The Before and Aftermath of the Supreme Court’s 2015 Same Sex Marriage Decision.
On June 26, 2015, the Supreme Court of the United States decided the matter of Obergefell v. Hodges. The petitioner, James Obergefell, sued the Director of the Ohio Department of Health after he was denied the right to be listed on his partner’s death certificate as the surviving spouse. This matter was combined, by the U.S. Court of Appeals for the Sixth Circuit, with several other lawsuits by same-sex partners against the respective authorities in Michigan, Kentucky, and Tennessee. Their argument was that the officials in these states violated the 14th Amendment of the U.S. Constitution by denying them the right to marry or to have marriages lawfully performed in another state given full recognition.
Published Notable case of mine achieved First Order of Parentage for a nonbiological, nonadoptive parent. AF vs KH.
Gay & Lesbian Marriage and Divorce
The Supreme Court held, in a 5-4 decision by Justice Anthony Kennedy, that the 14th Amendment to the U.S. Constitution required a state to license a marriage between two people of the same-sex, and to recognize a marriage between two people of the same-sex when their marriage was lawfully performed and licensed in another state. The Court also held that, under the 14th Amendment, there was no lawful basis for a State to refuse to recognize a lawful same-sex marriage performed in another state on the ground of its same-sex character.
The Supreme Court based its decision on America’s history and experience with the institution of marriage, in addition to the Court’s own jurisprudence as it pertained to marriage and intimate relationships. The Supreme Court also based its decision on the principle that marriage is a fundamental, individual right protected by the 14th Amendment’s Equal Protection clause, and that the Court’s action, rather than legislative processes, was urgently needed to prevent further pain and humiliation of the affected couples.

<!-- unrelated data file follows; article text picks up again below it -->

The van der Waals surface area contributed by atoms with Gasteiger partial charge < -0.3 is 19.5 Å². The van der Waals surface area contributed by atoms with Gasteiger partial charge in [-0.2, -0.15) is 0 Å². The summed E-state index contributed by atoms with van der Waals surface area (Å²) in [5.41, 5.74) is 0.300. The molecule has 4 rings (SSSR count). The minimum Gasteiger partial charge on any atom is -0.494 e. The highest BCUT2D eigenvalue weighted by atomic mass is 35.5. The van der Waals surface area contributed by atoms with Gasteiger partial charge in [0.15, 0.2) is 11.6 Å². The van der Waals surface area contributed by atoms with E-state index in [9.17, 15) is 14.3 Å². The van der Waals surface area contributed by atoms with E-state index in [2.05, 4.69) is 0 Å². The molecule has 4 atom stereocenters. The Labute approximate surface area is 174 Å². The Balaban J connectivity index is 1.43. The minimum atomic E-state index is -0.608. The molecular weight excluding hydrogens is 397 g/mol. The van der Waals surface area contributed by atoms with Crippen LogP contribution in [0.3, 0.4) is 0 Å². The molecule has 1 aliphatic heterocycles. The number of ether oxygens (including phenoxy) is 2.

The implications of this ruling are far-reaching. The Obergefell decision now makes it possible for a same-sex couple to be married in any state in America, and to be recognized as a married couple should they move to another state in this country. This decision erases some uncertainty about the rights of a same-sex married couple that remained in the wake of the June 26th, 2013 Supreme Court case, United States v. Windsor. The Windsor case struck down Section 3 of the Defense Of Marriage Act (DOMA) and held that same sex couples are eligible for federal benefits – without reaching the question of whether same-sex couples had a constitutional right to marry nationwide. The Windsor decision was significant in providing rights and privileges for same-sex married couples, in areas such as real estate, tax, estates, health, immigration, social security and retirement benefits.
Transgender individuals, children, and parents face enormous hurdles and continue to be victims of discrimination and bullying. A transgender male was refused a divorce in Arizona. For transgender youth, parental consent and many times court approval is needed before medical treatment can begin or continue for transitioning gender. Legal protections for the transgender population are essential. Some States, including New York, have legislation pending to prohibit conversion therapy (attempts to force heterosexuality upon gay and lesbian minors). Finally, a greater sensitivity and emphasis is needed to enforce and provide laws against domestic violence in LGBTQ relationships.